The lab results were surprising.

‘We found we had three wolves, two coyotes and a dog,’ says Michael wryly. ‘The wolves being the wild yeasts, the coyotes being [semi-wild] yeasts that had certain genetic connections to commercial yeasts, and the dog was a [domesticated] commercial yeast from the Rhone.’

This was the first wine to be made with over 50% of wild yeasts. Current vintages are 100% wild yeast fermented. But what does this process bring to the actual wine?

‘The aromas are different,’ explains Michael. ‘They can be a little more earthy. But the mouthfeel is what I like. When we blend, that’s what we’re looking for, and I love the way [wild yeast] adds little nuances and layers of complexity. The aromas will always come around.’

Of the four Opus One wines on show here, this is the one that Michael felt best captured his grape-growing and winemaking philosophy. Perhaps because of the wild yeast element.

Overture 2020 release

Technically, Overture is, indeed, a second wine in that it comes from the same estate as the main wine. But its philosophy is quite different since it’s a multi-vintage blend, typically of three vintages. The current release is made up of 2014, 2015 and 2016.

‘If Opus is an expression of time over place, Overture is an expression of place over time because the seasons get muted out somewhat and you really see the place coming through more,’ says Michael. ‘The theory is that Overture is the wine that you drink while you’re waiting for Opus, but I’ve always found it to be a good candidate for ageing as well.’

Certainly, it was popular with our tasters, with bright fruit, powdery tannins and a few more years of ageing. Several commented on its relative affordability, too, for venues that might struggle to sell the grand vin.

I don’t make wine for Robert Parker or James Laube. I make wine for two people who aren’t alive anymore: Baron Philippe de Rothschild and Robert Mondavi

Michael Silacci

Members’ Q&A With Michael Silacci

There were too many members’ questions to include all of them here (sorry!).  But we’ve picked out a few of our favourites.

Do you get frustrated making just two wines? (Alexia Gallouet, Gymkhana)

I was making 17 wines at Stag’s Leap Wine Cellars! I’ve always wanted to make a white wine at Opus. I’ve brought that idea up two or three times a year for 20 years and it hasn’t gone anywhere. But there’s so much going on with our five varieties and in the vineyard… there’s plenty of opportunity when you’re just making one wine.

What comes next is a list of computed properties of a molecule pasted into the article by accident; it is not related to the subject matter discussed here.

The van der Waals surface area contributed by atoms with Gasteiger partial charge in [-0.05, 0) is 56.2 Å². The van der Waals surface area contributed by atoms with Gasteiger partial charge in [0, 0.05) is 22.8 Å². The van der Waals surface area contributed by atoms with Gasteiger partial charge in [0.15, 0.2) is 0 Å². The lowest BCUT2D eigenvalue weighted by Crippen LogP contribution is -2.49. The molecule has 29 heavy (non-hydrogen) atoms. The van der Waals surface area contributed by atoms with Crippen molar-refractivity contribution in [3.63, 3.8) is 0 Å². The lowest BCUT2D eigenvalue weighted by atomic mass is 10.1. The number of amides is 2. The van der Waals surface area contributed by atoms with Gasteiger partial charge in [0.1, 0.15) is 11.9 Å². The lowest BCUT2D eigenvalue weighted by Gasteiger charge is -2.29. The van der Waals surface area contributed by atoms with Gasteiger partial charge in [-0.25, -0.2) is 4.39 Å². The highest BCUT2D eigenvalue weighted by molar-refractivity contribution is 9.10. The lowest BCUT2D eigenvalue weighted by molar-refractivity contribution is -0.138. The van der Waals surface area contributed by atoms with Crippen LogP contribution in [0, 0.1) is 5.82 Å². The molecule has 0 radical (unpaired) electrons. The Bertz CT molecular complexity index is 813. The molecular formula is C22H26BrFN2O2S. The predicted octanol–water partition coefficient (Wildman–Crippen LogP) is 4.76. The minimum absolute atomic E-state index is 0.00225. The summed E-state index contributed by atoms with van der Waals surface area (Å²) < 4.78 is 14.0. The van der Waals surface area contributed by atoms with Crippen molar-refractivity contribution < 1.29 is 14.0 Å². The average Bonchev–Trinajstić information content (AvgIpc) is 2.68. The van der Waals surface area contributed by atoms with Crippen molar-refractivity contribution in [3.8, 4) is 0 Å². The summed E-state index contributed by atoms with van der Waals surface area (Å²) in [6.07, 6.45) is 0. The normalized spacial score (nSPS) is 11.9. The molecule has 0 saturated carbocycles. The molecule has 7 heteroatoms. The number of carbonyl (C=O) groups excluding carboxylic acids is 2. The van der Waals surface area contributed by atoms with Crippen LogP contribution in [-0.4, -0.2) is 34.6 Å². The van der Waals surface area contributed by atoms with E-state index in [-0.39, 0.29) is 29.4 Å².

Has your oak use changed? (Paul Robineau, 110 de Taillevent)

It’s been evolving over time. The barrel is a pedestal on which we support the wine. It needs to support the wine not mask it.

How do you think the 2007 and 2011 vintages will age and when does Opus One start to show its full potential? (Louise Gordon, Heckfield Place Hotel)

The general consensus is that the 2011 will not age as well as the 2007. But 1979 and 1980 are still ageing well and they were both picked earlier. I still get a lot of ‘baby fat’ on the 2007 – a lot of ripe fruit, and that has yet to fade away.

Regarding full potential: there’s a really nice window between 12 and 17 years. After 9 or 10 years they start to go into the tertiary stage.

You mentioned you use biochar in the vineyards. What does it achieve? (George Doyle, Fhior)

You put it near the root zone and it facilitates water uptake. [Because we dry farm] my hope is that it will help the vines out a bit.

What are your favourite vintages of Opus One? (Milena de Waele, Birley Club)

2010 without hesitation. It was the most challenging vintage I’ve ever been through. It was like being in a wrestling match with Mother Nature, trying to channel whatever she sent our way and turn it into something positive.

We stumbled on ripeness three weeks before we thought it would be ripe. It’s my all-time favourite. Though 1980, 1987, 1991 and 1995 are wines I like very much that I had nothing to do with.

Star wine: Opus One 2011

As voted for by The Sommelier Collective members that attended the tasting.

Tasting sheets to download

UK importer

The Opus One wines are available either through Waddesdon Wines or Bibendum. For further detailed information, contact European Export Manager, Charlie Matthews on +33 643 06 45 41; charlie.matthews@opusonewinery.com

Stars of Santa Rita

You might have seen Romain Bourger’s excellent earlier article on California’s Santa Rita Hills AVA. Here he picks out five wines that he thinks show why it’s so special.

MELVILLE, CHARDONNAY, CLONE 76-INOX, STA. RITA HILLS, 2018,

The Vineyard Cellars, £30-£35*

This wine comes from a cold and sandy spot on one of the western vineyards of the estate and is entirely made of Clone 76, one of the most planted clones, originating from Burgundy. It is only vinified on its lees in stainless steel tank without undergoing malolactic fermentation.

The result is a bright, pale green-yellow wine with delicate nose of fresh lemon, green apple and honeysuckle as well as a touch of fresh pineapple. It has a vibrant acidity and a slight, mouth-watering, iodine tone and a round palate. The wine shows great balance and purity.

I would suggest this wine with simply grilled plaice with lemon zest, all reminiscent of the saltiness and freshness found in this wine.

SANDHI, CHARDONNAY, SANDFORD & BENEDICT VINEYARD, STA. RITA HILLS, 2017

Roberson Wine, £45+*

An iconic vineyard indeed as it is the one that pioneered Sta. Rita Hills back in 1971. This is the ninth vintage for this highly acclaimed winery and shows an explosive minerality followed by fresh stone fruit and floral notes. It is an incredibly complex, textured and balanced wine, one that truly shows the level of Chardonnay in California.

I think that due to its complexity and texture, this wine would match with richer dishes such as lobster or poultry in a creamy sauce.

MELVILLE, PINOT NOIR, BLOCK M, STA. RITA HILLS, 2014